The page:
The Prevalence of Lipoprotein(a) Measurement and Degree of Elevation Among 2710 Patients With Calcific Aortic Valve Stenosis in an Academic Echocardiography Laboratory Setting

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Abstract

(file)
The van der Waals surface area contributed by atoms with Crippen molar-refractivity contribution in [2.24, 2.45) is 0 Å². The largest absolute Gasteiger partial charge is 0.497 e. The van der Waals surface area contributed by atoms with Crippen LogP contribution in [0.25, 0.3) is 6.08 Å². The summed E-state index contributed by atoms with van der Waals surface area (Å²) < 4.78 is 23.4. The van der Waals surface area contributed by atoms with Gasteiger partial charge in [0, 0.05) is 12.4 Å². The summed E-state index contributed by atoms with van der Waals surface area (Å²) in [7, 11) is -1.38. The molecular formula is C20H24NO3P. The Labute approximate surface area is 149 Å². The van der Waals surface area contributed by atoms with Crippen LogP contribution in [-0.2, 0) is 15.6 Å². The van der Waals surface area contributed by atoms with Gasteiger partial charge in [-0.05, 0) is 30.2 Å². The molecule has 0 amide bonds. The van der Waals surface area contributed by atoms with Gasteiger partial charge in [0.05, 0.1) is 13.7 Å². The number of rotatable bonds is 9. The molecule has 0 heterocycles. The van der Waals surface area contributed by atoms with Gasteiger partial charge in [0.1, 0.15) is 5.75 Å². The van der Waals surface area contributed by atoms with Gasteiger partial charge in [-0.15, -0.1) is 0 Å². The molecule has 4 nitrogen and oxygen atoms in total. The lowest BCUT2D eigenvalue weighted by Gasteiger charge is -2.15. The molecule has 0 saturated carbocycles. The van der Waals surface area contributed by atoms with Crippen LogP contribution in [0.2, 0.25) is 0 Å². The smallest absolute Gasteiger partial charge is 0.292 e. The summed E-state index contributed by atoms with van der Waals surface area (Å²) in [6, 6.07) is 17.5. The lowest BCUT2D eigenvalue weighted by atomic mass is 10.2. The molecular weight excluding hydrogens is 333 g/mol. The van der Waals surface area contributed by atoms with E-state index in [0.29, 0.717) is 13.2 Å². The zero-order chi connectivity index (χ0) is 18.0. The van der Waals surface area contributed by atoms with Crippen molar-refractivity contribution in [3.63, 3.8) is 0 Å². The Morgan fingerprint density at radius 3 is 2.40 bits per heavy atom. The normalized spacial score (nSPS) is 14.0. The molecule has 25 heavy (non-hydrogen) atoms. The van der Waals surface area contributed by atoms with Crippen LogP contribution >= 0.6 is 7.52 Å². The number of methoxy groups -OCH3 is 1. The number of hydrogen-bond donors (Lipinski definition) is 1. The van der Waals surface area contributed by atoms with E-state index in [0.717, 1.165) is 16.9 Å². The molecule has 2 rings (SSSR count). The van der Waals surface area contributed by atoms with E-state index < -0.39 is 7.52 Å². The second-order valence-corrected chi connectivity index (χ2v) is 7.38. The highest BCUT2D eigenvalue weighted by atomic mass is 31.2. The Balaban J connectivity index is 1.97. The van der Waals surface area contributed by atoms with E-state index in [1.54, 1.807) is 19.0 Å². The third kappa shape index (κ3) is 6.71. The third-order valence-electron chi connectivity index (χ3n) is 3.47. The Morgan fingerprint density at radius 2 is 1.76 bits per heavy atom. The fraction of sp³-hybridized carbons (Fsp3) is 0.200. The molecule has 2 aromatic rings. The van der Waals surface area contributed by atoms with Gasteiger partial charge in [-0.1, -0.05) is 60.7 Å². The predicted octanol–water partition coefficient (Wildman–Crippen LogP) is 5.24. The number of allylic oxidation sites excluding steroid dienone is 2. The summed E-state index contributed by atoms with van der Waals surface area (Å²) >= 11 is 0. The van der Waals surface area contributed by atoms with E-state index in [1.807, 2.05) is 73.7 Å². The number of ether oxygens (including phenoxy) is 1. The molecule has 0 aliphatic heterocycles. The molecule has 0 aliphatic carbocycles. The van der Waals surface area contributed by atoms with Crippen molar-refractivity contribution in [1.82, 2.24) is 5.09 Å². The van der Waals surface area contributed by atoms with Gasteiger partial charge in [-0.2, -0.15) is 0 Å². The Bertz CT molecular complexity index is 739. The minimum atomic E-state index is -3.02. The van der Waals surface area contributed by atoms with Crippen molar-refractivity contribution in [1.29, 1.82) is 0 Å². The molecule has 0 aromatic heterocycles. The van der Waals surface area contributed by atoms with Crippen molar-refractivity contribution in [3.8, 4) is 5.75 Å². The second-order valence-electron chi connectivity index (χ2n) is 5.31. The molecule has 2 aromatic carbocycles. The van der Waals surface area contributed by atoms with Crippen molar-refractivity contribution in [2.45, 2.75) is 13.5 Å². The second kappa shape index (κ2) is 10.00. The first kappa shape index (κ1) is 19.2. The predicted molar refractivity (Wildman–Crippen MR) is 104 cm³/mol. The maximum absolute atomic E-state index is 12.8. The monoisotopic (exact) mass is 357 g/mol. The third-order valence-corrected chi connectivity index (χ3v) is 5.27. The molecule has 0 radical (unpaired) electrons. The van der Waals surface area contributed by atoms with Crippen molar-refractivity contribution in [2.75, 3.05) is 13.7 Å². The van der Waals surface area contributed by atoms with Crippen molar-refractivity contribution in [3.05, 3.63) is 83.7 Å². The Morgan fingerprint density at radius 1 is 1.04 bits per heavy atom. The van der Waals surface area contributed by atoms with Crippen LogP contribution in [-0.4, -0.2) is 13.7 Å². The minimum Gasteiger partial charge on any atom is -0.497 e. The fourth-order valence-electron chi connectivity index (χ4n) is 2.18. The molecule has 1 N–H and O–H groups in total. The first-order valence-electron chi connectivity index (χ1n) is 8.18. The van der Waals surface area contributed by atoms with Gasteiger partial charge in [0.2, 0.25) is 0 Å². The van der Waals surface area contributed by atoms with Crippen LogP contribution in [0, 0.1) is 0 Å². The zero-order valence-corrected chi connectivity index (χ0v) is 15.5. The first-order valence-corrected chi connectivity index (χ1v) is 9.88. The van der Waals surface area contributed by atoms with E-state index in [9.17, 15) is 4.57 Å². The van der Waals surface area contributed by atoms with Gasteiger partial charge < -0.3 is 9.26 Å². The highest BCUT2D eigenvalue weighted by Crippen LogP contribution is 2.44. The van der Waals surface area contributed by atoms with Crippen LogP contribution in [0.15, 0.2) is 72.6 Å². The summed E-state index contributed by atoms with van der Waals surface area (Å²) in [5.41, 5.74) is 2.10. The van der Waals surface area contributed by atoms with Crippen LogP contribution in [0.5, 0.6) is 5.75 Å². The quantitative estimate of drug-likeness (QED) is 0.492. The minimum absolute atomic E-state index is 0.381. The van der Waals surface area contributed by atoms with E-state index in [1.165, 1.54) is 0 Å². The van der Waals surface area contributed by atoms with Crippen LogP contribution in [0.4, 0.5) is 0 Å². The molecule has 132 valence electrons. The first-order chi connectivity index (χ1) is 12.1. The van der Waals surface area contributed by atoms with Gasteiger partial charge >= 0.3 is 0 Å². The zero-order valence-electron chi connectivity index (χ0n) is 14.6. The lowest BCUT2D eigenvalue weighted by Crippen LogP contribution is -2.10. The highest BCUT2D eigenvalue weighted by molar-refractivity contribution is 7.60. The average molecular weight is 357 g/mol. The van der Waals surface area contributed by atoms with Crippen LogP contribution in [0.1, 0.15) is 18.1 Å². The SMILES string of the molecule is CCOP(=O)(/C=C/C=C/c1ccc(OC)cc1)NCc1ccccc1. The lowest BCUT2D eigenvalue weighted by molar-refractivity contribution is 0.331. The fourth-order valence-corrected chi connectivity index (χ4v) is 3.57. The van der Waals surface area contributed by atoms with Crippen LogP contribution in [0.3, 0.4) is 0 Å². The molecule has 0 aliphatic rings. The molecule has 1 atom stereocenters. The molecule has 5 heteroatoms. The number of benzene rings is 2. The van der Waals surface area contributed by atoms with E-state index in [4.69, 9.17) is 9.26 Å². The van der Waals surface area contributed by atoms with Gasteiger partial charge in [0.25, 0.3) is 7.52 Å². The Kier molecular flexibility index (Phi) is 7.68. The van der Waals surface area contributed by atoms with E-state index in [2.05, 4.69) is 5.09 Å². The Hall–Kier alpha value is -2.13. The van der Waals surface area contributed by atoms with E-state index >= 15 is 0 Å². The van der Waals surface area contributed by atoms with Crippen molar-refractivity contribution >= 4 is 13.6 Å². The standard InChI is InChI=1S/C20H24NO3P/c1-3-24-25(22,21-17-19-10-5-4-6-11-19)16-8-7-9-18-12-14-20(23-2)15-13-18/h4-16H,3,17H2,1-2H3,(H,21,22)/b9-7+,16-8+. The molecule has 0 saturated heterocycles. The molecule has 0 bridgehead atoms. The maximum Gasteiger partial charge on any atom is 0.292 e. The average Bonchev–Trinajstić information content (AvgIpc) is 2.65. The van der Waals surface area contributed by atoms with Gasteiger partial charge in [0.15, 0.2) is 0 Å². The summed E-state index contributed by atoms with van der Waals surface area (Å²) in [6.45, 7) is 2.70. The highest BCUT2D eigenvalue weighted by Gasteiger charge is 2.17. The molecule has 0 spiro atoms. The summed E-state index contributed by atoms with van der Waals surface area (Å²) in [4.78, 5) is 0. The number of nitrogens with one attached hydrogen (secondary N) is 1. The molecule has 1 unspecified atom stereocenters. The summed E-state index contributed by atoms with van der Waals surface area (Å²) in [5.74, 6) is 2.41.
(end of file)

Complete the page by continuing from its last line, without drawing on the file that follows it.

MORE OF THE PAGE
Lipoprotein(a; Lp[a]) and its associated oxidized phospholipids are causal, genetic risk factors for calcific aortic valve stenosis (CAVS). We determined the prevalence of Lp(a) measurement among 2710 patients with CAVS and 1369 control patients (∼50% of study group) without CAVS with an echocardiogram between January 2010 and February 2016 in an academic echocardiography laboratory. Lipoprotein(a) measurements were performed at a referral laboratory using an isoform-independent assay. The prevalence of any Lp(a) measurement was 4.6% (124 of the 2710) in patients with CAVS and 3.1% (42 of the 1369) in the control group (P = .021). In patients with CAVS, mean (standard deviation) Lp(a) levels were 38 (54) mg/dL and median (interquartile range) Lp(a) levels were 14 (6-48) mg/dL. Of the 124 patients with CAVS having Lp(a) measurements, 83 (66.9%) had Lp(a) <30 mg/dL and 41 (33.1%) had Lp(a) ≥30 mg/dL. This study reflects low physician testing of Lp(a) levels in CAVS. Given the role of Lp(a) as a causal risk factor for CAVS, and the ongoing development of therapies to normalize Lp(a) levels, our results suggest that Lp(a) measurements in CAVS should be more widely obtained in clinical practice.

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